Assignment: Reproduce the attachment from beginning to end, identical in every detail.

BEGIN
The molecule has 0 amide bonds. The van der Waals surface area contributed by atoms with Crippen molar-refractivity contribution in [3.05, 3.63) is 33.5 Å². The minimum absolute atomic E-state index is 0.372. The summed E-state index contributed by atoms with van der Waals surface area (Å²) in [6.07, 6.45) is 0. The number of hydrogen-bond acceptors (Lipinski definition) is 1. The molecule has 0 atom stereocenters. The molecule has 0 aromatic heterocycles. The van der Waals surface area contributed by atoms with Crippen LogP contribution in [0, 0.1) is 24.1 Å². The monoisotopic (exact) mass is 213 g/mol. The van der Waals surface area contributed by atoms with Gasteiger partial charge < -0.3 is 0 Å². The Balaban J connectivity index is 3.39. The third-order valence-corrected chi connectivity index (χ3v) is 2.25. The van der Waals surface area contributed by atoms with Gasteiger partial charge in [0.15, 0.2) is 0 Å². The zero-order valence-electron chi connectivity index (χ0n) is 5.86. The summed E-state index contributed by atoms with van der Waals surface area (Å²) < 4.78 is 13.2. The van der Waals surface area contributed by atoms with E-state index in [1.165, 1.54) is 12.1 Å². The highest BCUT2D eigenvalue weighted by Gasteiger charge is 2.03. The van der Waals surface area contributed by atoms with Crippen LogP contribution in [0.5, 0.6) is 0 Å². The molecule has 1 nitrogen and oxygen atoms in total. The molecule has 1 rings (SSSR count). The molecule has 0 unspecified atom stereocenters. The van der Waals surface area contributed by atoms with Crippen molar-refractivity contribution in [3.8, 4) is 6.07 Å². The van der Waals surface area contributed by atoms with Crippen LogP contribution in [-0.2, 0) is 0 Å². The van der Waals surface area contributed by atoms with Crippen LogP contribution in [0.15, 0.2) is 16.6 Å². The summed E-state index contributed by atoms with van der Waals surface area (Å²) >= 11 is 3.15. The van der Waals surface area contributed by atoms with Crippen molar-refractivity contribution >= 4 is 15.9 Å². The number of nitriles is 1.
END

The molecule has 0 amide bonds. The van der Waals surface area contributed by atoms with Crippen molar-refractivity contribution in [3.05, 3.63) is 33.5 Å². The minimum absolute atomic E-state index is 0.372. The summed E-state index contributed by atoms with van der Waals surface area (Å²) in [6.07, 6.45) is 0. The number of hydrogen-bond acceptors (Lipinski definition) is 1. The molecule has 0 atom stereocenters. The molecule has 0 aromatic heterocycles. The van der Waals surface area contributed by atoms with Crippen LogP contribution in [0, 0.1) is 24.1 Å². The monoisotopic (exact) mass is 213 g/mol. The van der Waals surface area contributed by atoms with Gasteiger partial charge < -0.3 is 0 Å². The Balaban J connectivity index is 3.39. The third-order valence-corrected chi connectivity index (χ3v) is 2.25. The van der Waals surface area contributed by atoms with Gasteiger partial charge in [0.15, 0.2) is 0 Å². The zero-order valence-electron chi connectivity index (χ0n) is 5.86. The summed E-state index contributed by atoms with van der Waals surface area (Å²) < 4.78 is 13.2. The van der Waals surface area contributed by atoms with E-state index in [1.165, 1.54) is 12.1 Å². The highest BCUT2D eigenvalue weighted by Gasteiger charge is 2.03. The van der Waals surface area contributed by atoms with Crippen LogP contribution in [0.5, 0.6) is 0 Å². The molecule has 1 nitrogen and oxygen atoms in total. The molecule has 1 rings (SSSR count). The molecule has 0 unspecified atom stereocenters. The van der Waals surface area contributed by atoms with Crippen molar-refractivity contribution in [3.8, 4) is 6.07 Å². The van der Waals surface area contributed by atoms with Crippen LogP contribution in [-0.2, 0) is 0 Å². The van der Waals surface area contributed by atoms with Crippen LogP contribution in [0.15, 0.2) is 16.6 Å². The summed E-state index contributed by atoms with van der Waals surface area (Å²) >= 11 is 3.15. The van der Waals surface area contributed by atoms with Crippen molar-refractivity contribution >= 4 is 15.9 Å². The number of nitriles is 1.